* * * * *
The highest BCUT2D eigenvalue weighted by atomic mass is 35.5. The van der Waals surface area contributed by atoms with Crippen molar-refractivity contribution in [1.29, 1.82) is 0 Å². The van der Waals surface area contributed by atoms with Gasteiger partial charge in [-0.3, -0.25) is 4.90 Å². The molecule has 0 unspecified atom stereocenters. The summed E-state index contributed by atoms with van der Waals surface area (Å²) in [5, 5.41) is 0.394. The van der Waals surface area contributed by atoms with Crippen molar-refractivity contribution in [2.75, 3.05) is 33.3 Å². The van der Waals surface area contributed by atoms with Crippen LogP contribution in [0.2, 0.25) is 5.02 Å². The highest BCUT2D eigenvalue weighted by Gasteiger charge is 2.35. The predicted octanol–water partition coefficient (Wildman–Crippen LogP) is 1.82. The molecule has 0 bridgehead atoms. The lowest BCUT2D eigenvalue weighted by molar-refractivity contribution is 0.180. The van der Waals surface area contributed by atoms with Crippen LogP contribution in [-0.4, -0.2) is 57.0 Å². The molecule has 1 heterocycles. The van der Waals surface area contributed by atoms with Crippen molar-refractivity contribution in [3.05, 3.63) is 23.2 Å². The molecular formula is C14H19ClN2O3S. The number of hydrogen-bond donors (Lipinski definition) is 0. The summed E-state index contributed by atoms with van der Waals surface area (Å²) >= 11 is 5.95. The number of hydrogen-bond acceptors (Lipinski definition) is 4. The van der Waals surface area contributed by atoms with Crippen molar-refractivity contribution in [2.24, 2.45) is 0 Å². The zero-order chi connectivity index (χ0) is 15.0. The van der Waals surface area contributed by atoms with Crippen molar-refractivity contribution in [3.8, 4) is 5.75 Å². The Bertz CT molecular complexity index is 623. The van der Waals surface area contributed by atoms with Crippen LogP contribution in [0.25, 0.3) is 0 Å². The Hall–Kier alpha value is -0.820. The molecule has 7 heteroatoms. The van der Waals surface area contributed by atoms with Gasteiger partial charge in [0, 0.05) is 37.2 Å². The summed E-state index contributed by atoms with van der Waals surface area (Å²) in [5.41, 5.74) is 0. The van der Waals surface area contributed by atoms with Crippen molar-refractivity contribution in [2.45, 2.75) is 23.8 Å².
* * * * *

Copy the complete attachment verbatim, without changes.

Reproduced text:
The highest BCUT2D eigenvalue weighted by atomic mass is 35.5. The van der Waals surface area contributed by atoms with Crippen molar-refractivity contribution in [1.29, 1.82) is 0 Å². The van der Waals surface area contributed by atoms with Gasteiger partial charge in [-0.3, -0.25) is 4.90 Å². The molecule has 0 unspecified atom stereocenters. The summed E-state index contributed by atoms with van der Waals surface area (Å²) in [5, 5.41) is 0.394. The van der Waals surface area contributed by atoms with Crippen molar-refractivity contribution in [2.75, 3.05) is 33.3 Å². The van der Waals surface area contributed by atoms with Crippen LogP contribution in [0.2, 0.25) is 5.02 Å². The highest BCUT2D eigenvalue weighted by Gasteiger charge is 2.35. The predicted octanol–water partition coefficient (Wildman–Crippen LogP) is 1.82. The molecule has 0 bridgehead atoms. The lowest BCUT2D eigenvalue weighted by molar-refractivity contribution is 0.180. The van der Waals surface area contributed by atoms with Crippen LogP contribution in [-0.4, -0.2) is 57.0 Å². The molecule has 1 heterocycles. The van der Waals surface area contributed by atoms with Crippen molar-refractivity contribution in [3.05, 3.63) is 23.2 Å². The molecular formula is C14H19ClN2O3S. The number of hydrogen-bond donors (Lipinski definition) is 0. The summed E-state index contributed by atoms with van der Waals surface area (Å²) >= 11 is 5.95. The number of hydrogen-bond acceptors (Lipinski definition) is 4. The van der Waals surface area contributed by atoms with Crippen molar-refractivity contribution in [2.24, 2.45) is 0 Å². The zero-order chi connectivity index (χ0) is 15.0. The van der Waals surface area contributed by atoms with Crippen molar-refractivity contribution in [3.8, 4) is 5.75 Å². The Bertz CT molecular complexity index is 623. The van der Waals surface area contributed by atoms with Crippen LogP contribution in [0.25, 0.3) is 0 Å². The Hall–Kier alpha value is -0.820. The molecule has 7 heteroatoms. The van der Waals surface area contributed by atoms with Gasteiger partial charge in [0, 0.05) is 37.2 Å². The summed E-state index contributed by atoms with van der Waals surface area (Å²) in [5.41, 5.74) is 0. The van der Waals surface area contributed by atoms with Crippen molar-refractivity contribution in [2.45, 2.75) is 23.8 Å².